What is it that makes you excited for the new generation of consoles, is it the graphical leap or a new way of making the gameplay both fun and progressive? This is a question I was asking myself when looking at comments on my review of Infamous: Second Son that was released a few weeks ago on the PS4. I gave the game a rating of 7; graphically it was amazing, there is no disputing that, but I felt the gameplay just wasn’t innovative and belonged very much to the PS3 era of gaming.
Reading through the comments posted it seemed as though people disagreed with the rating I gave mainly on the basis of this game looking so good. But is a leap in graphics the only improvement we really expect to come from this, the eighth generation of consoles, and is it also our main basis when looking at a new game? Personally I feel that the answer lies in both, there has to be a good mix and both have to improve when more powerful hardware is released.
Graphics are hugely important in drawing the player into the world, especially in a real life setting like Seattle, the detail in the background achieved in Second Son was very impressive and highlighted an attention to detail that just wouldn’t have been possible on the PS3 and I am sure that this look is perfect for Sony’s marketing team to make some amazing looking adverts for TV and online. To the casual gamer I do think the look of the game is the biggest selling point as this is likely the only part of the game they will see before buying it, but for a more avid gamer the gameplay mechanics play a much larger part in whether you will purchase it or not.
I’m going to take the Resident Evil series for an example now, my favourite series of games from the PSOne era. Capcom released several great and critically acclaimed games over both the PSOne and PS2 consoles but whilst the graphics in Code Veronica were vastly superior to the graphics in the original Resident Evil the mechanics of the game were not, and as such the series was tired and becoming repetitive. This all changed when Resident Evil 4 was released showing a completely new engine that was hugely innovated and changed the way the game was played from the pre-rendered background and tank controls to the over the shoulder 3rd person view that so many games now use (the demise of the series after number 4 is another article for another time).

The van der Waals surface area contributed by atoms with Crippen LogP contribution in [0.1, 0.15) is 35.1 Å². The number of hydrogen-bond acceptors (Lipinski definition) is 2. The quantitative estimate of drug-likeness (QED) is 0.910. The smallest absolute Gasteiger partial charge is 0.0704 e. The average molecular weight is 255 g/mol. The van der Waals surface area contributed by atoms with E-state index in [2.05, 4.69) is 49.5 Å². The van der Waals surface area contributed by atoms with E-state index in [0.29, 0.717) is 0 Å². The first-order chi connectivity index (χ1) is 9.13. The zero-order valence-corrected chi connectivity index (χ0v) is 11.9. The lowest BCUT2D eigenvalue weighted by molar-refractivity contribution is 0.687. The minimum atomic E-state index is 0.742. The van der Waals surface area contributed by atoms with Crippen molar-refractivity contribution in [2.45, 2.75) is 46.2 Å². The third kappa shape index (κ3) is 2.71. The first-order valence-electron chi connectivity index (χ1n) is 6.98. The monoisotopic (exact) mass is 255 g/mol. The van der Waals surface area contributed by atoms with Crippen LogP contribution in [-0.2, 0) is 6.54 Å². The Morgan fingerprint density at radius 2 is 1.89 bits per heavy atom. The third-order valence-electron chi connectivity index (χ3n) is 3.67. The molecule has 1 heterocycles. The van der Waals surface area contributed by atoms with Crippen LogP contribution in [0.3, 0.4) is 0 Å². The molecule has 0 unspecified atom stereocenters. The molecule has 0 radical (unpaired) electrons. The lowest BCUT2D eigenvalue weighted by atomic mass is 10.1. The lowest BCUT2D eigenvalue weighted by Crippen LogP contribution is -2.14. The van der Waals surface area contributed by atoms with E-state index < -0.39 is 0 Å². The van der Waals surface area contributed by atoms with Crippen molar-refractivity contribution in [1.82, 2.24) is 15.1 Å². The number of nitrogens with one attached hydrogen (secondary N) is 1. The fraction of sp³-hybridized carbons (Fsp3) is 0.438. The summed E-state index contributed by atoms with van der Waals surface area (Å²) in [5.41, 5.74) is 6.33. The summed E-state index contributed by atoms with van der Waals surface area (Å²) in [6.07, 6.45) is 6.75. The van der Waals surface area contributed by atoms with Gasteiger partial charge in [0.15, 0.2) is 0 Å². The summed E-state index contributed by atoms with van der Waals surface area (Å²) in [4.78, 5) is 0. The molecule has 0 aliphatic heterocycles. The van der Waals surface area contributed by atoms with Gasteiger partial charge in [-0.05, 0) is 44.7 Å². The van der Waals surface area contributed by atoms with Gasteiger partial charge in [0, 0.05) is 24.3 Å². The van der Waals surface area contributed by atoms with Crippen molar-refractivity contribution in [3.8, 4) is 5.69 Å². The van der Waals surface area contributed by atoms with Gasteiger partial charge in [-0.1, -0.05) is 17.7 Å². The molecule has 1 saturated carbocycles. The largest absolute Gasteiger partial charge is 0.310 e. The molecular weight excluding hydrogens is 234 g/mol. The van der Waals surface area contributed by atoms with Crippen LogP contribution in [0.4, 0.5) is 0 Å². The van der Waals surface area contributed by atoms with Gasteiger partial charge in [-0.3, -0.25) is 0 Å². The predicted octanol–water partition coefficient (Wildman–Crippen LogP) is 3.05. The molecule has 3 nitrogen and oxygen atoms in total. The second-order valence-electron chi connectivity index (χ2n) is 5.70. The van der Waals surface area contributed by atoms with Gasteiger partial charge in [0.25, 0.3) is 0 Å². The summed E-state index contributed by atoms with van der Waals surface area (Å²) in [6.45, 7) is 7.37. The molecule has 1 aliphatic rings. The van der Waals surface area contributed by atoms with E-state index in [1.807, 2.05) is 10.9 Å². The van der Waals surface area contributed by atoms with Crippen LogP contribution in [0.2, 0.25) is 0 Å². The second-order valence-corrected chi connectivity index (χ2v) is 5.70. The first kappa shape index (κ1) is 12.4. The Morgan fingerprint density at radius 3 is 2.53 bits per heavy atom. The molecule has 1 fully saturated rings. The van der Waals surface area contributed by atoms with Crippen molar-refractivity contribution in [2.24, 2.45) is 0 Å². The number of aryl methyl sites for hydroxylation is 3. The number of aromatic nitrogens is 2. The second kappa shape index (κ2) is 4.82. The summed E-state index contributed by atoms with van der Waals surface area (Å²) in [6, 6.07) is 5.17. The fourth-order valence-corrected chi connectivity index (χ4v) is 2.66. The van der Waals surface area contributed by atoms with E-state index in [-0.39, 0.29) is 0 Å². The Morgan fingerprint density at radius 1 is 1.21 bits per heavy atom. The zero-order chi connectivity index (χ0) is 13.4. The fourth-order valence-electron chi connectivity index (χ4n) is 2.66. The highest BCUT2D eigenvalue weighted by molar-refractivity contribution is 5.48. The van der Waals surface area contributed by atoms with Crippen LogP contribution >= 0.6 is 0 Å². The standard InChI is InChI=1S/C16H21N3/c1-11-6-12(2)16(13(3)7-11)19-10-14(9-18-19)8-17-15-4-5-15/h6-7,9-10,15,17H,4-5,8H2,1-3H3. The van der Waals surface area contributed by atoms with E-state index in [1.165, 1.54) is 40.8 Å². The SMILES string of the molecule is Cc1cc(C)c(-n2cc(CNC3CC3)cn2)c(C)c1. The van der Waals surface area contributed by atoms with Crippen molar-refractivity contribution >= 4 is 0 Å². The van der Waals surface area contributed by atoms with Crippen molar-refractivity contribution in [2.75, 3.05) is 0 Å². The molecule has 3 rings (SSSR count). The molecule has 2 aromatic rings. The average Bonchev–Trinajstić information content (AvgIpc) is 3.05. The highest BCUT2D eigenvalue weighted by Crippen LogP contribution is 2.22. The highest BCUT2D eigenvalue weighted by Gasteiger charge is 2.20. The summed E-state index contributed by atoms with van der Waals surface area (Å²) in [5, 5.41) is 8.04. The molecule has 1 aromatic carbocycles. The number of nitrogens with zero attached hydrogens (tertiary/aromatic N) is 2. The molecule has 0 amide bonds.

This innovation in gameplay is something that I felt Sucker Punch could and should have done with the Infamous series. Second Son plays exactly like Infamous 2 on the PS3 just a more beautiful and sadly shorter version. With this in mind how can this game score a higher score than its predecessor? How can a game that averaged around the 8 mark then be given the same score or even higher on newer hardware solely because the graphics have been ramped up? In this case where new hardware separates two games in a series then graphical improvement is the very minimum improvement I expect to experience.
The logical question that comes next is simply ‘what was I expecting to be improved’. That’s a tough one to answer as so far we have not seen anything revolutionary in the gameplay on the new consoles. While larger and more detailed environments are of course expected, I would like to see more interaction with that world, and more destructive environments in shooters surely has to be a must. In Second Son I felt the world was a bit empty, it needed people wandering around and interacting with each other to make Seattle a more realistic representation of a real life city. Maybe, in that respect, Watch_Dogs might fill a void.
It’s clear that graphics are crucial to showcase the new technology and easily show casual gamers that there is a leap in the games you are going to play by buying the latest console, but once you have them on board it is crucial that the games feel new; very few people want to play a game that they have played several times before just with a new lick of paint, if that was the case then we would all be playing Pong in HD. Innovation is what makes games so great and keeps the industry fresh and moving forward.